Masks Do More Than Protect Others During COVID-19: Reducing the Inoculum of SARS-CoV-2 to Protect the Wearer

Monica Gandhi MD, MPH, Chris Beyrer MD, MPH & Eric Goosby MD 
Journal of General Internal Medicine (2020)

 

Although the benefit of population-level public facial masking to protect others during the COVID-19 pandemic has received a great deal of attention, we discuss for one of the first times the hypothesis that universal masking reduces the “inoculum” or dose of the virus for the mask-wearer, leading to more mild and asymptomatic infection manifestations. Masks, depending on type, filter out the majority of viral particles, but not all. We first discuss the near-century-old literature around the viral inoculum and severity of disease (conceptualized as the LD50 or lethal dose of the virus). We include examples of rising rates of asymptomatic infection with population-level masking, including in closed settings (e.g., cruise ships) with and without universal masking. Asymptomatic infections may be harmful for spread but could actually be beneficial if they lead to higher rates of exposure. Exposing society to SARS-CoV-2 without the unacceptable consequences of severe illness with public masking could lead to greater community-level immunity and slower spread as we await a vaccine. This theory of viral inoculum and mild or asymptomatic disease with SARS-CoV-2 in light of population-level masking has received little attention so this is one of the first perspectives to discuss the evidence supporting this theory.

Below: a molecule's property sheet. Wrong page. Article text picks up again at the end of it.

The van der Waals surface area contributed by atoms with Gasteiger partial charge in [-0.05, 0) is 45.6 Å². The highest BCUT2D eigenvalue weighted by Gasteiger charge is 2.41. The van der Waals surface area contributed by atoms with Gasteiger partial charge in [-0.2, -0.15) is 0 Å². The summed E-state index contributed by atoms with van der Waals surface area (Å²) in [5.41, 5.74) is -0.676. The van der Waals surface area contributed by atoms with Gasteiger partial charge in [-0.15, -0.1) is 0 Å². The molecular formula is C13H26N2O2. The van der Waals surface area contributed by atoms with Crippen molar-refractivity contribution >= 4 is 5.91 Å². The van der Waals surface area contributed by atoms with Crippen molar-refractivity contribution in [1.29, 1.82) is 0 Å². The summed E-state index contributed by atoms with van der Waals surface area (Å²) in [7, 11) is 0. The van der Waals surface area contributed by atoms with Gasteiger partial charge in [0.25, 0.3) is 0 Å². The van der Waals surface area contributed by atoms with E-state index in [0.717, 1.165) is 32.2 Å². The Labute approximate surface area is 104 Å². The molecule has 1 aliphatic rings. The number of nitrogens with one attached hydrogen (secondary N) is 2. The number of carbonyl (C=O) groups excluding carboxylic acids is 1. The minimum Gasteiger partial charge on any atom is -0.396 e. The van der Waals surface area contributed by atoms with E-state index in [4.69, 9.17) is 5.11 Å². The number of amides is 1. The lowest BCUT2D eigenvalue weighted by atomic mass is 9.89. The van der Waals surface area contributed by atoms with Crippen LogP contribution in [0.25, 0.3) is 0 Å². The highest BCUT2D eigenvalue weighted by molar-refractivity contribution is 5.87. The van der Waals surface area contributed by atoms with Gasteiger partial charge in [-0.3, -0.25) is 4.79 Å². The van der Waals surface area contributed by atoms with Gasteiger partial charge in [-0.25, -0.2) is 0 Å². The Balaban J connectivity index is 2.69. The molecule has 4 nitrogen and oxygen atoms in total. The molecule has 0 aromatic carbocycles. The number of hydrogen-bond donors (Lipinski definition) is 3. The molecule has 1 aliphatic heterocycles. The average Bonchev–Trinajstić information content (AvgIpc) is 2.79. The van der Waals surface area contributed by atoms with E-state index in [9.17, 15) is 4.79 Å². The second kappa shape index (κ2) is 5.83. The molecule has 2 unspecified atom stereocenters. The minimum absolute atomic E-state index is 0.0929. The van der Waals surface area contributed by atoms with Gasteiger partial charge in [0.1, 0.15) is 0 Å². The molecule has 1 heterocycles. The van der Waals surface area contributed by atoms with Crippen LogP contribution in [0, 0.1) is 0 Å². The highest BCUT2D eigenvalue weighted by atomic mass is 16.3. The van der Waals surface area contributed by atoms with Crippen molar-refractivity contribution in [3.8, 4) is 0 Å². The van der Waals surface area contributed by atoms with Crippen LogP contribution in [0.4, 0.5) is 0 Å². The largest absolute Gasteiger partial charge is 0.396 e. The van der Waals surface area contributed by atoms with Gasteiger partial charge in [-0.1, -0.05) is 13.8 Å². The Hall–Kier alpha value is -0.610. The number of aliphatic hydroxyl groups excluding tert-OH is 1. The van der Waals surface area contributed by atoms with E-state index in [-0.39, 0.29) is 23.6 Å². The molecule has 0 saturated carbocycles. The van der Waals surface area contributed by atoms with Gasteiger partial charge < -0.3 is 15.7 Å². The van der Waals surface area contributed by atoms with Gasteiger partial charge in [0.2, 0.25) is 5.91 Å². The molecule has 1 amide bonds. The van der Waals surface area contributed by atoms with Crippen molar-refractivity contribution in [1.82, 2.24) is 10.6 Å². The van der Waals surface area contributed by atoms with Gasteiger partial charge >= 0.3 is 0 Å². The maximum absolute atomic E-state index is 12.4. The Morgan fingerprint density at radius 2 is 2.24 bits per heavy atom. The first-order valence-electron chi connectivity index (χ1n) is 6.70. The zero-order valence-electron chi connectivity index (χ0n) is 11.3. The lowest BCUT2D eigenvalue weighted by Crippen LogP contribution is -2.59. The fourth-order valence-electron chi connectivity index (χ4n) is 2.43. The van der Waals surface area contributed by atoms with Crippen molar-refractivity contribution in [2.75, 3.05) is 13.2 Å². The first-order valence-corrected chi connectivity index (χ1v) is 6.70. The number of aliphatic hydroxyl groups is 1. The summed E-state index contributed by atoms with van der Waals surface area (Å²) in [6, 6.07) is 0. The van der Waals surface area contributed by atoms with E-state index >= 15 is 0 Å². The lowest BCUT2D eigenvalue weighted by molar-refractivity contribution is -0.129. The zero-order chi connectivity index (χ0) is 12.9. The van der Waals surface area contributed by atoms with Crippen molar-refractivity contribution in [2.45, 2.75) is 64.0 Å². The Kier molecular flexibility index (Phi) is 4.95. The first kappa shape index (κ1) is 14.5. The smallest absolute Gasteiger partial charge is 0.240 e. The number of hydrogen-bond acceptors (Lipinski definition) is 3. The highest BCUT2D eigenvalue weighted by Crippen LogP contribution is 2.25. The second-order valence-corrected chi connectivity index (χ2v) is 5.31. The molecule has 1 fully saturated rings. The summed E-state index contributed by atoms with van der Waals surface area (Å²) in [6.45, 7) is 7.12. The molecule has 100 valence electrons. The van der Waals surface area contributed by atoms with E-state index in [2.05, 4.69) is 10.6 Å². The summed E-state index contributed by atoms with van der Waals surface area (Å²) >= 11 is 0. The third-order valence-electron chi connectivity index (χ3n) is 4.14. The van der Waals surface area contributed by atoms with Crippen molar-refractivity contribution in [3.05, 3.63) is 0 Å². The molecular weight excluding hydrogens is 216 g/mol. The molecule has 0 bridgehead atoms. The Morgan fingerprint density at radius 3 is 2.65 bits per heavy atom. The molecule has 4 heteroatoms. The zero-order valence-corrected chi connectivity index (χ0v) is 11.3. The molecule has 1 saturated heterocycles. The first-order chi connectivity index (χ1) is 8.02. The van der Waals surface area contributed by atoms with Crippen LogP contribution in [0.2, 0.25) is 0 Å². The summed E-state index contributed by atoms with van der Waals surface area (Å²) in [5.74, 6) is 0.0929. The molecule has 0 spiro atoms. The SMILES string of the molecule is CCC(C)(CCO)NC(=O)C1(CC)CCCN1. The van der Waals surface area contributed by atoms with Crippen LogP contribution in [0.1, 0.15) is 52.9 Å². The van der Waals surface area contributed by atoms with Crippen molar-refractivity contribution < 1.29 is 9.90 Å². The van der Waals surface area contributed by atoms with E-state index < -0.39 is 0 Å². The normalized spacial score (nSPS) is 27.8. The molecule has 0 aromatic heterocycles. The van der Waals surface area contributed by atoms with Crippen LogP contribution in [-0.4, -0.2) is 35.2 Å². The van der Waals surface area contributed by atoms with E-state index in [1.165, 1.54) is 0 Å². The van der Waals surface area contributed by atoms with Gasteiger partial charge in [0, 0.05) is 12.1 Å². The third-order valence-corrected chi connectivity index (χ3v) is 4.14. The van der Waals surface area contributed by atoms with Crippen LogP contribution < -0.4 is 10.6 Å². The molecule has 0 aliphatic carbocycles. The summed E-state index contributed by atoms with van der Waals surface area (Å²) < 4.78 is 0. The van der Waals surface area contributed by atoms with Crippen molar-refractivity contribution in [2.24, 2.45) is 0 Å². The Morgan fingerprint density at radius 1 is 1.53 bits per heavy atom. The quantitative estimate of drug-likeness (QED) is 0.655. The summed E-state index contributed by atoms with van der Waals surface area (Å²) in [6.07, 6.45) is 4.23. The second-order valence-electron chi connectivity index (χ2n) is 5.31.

Source: link.springer.com

CCS 2020 Warm-Up

Coinciding with the Conference on Complex Systems, and profiting from the opportunity offered by the presence of a wide variety of experts in different topics, we are organising one-day school for PhD students and early-stage researchers. The school is an informal one-day event that offers early-stage scientists the opportunity to learn about the scientific and life experience of young and senior researchers, try their skills in a data visualisation and have fun playing the specifically tailored online trivia.

This year, due to a worldwide pandemic situation, the school is going to be to be held online on December 4, 2020, before the main CCS conference. The school consists of two non-scientific lectures from young scientists, ask me anything session with a prominent senior researcher, data visualisation contest and an online pub quiz. The sessions will be divided by informal coffee breaks, where participants may chatter with their peers, as in a “normal” face-to-face meeting.

Source: yrcss.cssociety.org